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Leuven/Louvain universities embark on first joint visit in 50 years
For the first time since they split apart in the 1960s, the University of Leuven (KU Leuven) and the Catholic University of Louvain (UCL) are embarking on a joint visit. The historical co-operation will see delegations from both institutions visiting the famous Massachusetts Institute of Technology (MIT) in the US this week.
KU Leuven reports that the universities will co-operate on the visit in order to strengthen both their ties with MIT, one of the most renowned institutions in the world in the area of research. “Contacts and exchanges with other research institutions are essential to high-quality and innovative education and research,” said Peter Lievens, KU Leuven’s vice rector for international policy.
KU Leuven is one of the oldest universities in Europe, founded in 1425. In the centuries that followed, the university attracted illustrious minds, including the 16th-century humanist Erasmus, mathematician Gemma Frisius and anatomist Andreas Vesalius. It also became a respected training hub for Roman Catholic intellectuals from Protestant countries.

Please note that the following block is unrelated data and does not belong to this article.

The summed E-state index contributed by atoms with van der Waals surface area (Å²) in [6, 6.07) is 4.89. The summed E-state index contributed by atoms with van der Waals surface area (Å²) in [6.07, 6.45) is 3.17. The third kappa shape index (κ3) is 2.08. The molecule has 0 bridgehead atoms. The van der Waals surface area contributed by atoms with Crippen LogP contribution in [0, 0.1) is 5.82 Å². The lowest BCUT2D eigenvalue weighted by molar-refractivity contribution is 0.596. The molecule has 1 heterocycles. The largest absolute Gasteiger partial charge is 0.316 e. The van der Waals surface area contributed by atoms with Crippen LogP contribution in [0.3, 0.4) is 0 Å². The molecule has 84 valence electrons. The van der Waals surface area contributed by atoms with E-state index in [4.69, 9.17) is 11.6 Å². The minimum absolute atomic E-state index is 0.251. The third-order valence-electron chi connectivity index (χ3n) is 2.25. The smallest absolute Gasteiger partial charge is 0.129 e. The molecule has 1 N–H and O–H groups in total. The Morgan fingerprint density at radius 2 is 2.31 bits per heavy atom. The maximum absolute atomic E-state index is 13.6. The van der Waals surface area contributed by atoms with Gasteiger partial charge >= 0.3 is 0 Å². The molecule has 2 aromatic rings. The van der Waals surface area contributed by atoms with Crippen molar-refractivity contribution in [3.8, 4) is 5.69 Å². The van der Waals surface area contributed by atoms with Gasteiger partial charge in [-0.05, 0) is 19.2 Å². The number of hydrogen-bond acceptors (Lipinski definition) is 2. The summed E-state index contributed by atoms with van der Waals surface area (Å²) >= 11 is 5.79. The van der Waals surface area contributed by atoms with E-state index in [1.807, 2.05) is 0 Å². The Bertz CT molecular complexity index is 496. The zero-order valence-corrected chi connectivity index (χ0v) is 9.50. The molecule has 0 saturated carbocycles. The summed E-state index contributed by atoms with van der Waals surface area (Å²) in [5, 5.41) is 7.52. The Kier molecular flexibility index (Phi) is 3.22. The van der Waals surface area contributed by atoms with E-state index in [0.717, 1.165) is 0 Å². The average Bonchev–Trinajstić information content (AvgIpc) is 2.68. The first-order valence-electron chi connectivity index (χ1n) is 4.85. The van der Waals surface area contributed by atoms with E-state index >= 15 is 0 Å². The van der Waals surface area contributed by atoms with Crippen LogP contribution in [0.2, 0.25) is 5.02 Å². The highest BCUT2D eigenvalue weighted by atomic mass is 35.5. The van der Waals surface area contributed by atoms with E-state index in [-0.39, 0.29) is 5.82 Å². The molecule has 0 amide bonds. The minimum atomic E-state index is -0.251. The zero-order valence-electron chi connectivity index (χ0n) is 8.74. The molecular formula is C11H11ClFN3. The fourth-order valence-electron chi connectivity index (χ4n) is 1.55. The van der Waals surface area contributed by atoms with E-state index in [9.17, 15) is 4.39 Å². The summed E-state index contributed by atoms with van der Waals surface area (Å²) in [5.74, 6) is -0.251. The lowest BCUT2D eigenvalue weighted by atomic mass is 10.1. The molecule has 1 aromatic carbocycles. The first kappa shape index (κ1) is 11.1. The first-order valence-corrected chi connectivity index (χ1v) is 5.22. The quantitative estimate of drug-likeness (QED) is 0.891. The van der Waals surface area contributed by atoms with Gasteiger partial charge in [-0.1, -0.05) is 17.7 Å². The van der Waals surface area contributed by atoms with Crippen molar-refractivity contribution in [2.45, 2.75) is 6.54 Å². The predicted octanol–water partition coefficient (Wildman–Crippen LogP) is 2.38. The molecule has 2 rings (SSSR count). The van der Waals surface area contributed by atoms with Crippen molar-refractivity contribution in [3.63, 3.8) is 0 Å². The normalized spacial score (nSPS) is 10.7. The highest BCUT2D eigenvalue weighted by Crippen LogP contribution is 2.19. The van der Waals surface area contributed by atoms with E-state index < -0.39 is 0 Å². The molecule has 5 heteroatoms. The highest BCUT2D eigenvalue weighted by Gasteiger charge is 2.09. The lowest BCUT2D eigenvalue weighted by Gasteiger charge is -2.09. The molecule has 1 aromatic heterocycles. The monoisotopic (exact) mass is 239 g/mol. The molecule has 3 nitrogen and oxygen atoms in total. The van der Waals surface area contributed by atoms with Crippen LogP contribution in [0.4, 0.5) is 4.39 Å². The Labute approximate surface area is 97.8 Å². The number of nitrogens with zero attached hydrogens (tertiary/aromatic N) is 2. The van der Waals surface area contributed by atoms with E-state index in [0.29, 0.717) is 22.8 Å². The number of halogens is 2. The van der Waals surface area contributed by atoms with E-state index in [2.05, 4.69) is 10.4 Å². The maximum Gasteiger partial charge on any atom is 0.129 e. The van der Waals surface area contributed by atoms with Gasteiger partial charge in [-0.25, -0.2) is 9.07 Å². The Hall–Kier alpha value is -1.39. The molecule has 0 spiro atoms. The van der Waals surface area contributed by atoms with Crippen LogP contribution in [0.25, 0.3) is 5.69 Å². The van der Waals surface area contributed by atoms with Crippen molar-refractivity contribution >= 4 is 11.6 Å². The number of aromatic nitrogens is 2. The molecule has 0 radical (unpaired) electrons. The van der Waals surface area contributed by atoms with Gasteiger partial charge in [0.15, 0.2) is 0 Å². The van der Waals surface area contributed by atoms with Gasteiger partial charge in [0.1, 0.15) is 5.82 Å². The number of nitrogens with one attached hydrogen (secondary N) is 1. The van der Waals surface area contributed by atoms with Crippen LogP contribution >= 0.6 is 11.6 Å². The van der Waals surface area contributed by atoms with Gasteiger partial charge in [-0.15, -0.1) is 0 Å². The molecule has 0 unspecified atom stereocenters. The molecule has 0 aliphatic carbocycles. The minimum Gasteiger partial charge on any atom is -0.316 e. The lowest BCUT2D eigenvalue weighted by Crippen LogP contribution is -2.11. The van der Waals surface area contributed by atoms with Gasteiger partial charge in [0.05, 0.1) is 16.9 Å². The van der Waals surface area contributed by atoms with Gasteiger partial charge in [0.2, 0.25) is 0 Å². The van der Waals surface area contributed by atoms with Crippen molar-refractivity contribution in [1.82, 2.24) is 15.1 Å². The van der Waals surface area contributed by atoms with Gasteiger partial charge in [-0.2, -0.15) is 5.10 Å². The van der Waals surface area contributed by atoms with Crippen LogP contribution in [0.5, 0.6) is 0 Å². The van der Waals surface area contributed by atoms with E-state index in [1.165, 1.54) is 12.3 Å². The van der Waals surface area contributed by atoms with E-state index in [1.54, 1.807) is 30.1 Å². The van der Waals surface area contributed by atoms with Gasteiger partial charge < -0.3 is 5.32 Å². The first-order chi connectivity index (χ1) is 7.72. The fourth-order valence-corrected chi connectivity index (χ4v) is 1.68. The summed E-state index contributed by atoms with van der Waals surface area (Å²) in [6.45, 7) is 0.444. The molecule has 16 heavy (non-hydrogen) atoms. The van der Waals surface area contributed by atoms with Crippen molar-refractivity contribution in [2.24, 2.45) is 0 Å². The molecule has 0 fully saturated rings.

Like in other Flemish universities, classes in Leuven were taught mostly in French (and sometimes Latin) until well into the 20th century. However, Dutch gradually gained ground, and the relationship between the two linguistic communities grew tense.
In the 1960s, a serious feud led to a split into two separate institutions: the French-speaking UCL was created in Wallonia, while the Dutch-speaking KU Leuven remained in Flanders. The visit to MIT is the first time since the split – exactly 50 years ago – that the universities are co-operating on an official visit abroad.
Photo, from left: UCL rector Vincent Blondel and KU Leuven rector Luc Sels will be among this week’s delegation to MIT ©Courtesy KU Leuven